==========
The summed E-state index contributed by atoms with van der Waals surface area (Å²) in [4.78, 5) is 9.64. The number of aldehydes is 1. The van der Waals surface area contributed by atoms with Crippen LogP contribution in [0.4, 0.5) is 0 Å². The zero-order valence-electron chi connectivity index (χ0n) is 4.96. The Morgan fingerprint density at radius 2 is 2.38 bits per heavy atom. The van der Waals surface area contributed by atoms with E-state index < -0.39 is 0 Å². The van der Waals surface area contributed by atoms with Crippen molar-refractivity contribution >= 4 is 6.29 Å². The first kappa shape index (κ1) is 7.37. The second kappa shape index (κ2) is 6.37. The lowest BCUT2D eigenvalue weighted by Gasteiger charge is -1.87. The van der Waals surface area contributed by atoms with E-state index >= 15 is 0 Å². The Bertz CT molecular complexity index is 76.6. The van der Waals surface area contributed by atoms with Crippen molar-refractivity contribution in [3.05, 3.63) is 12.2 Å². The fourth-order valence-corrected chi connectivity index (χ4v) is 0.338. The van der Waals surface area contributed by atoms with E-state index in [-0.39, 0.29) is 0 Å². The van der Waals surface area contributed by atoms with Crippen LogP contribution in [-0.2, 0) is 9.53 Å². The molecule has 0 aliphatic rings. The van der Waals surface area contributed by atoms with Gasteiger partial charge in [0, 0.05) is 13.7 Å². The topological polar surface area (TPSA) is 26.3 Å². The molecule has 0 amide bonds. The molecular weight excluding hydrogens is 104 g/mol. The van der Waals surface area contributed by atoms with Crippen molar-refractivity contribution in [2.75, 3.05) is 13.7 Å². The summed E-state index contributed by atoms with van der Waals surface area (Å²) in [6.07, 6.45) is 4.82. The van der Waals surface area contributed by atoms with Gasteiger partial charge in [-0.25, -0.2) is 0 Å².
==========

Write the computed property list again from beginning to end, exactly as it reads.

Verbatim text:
The summed E-state index contributed by atoms with van der Waals surface area (Å²) in [4.78, 5) is 9.64. The number of aldehydes is 1. The van der Waals surface area contributed by atoms with Crippen LogP contribution in [0.4, 0.5) is 0 Å². The zero-order valence-electron chi connectivity index (χ0n) is 4.96. The Morgan fingerprint density at radius 2 is 2.38 bits per heavy atom. The van der Waals surface area contributed by atoms with E-state index < -0.39 is 0 Å². The van der Waals surface area contributed by atoms with Crippen molar-refractivity contribution >= 4 is 6.29 Å². The first kappa shape index (κ1) is 7.37. The second kappa shape index (κ2) is 6.37. The lowest BCUT2D eigenvalue weighted by Gasteiger charge is -1.87. The van der Waals surface area contributed by atoms with E-state index >= 15 is 0 Å². The Bertz CT molecular complexity index is 76.6. The van der Waals surface area contributed by atoms with Crippen molar-refractivity contribution in [3.05, 3.63) is 12.2 Å². The fourth-order valence-corrected chi connectivity index (χ4v) is 0.338. The van der Waals surface area contributed by atoms with E-state index in [-0.39, 0.29) is 0 Å². The van der Waals surface area contributed by atoms with Crippen LogP contribution in [-0.2, 0) is 9.53 Å². The molecule has 0 aliphatic rings. The van der Waals surface area contributed by atoms with Gasteiger partial charge in [0, 0.05) is 13.7 Å². The topological polar surface area (TPSA) is 26.3 Å². The molecule has 0 amide bonds. The molecular weight excluding hydrogens is 104 g/mol. The van der Waals surface area contributed by atoms with Crippen molar-refractivity contribution in [2.75, 3.05) is 13.7 Å². The summed E-state index contributed by atoms with van der Waals surface area (Å²) in [6.07, 6.45) is 4.82. The van der Waals surface area contributed by atoms with Gasteiger partial charge in [-0.25, -0.2) is 0 Å².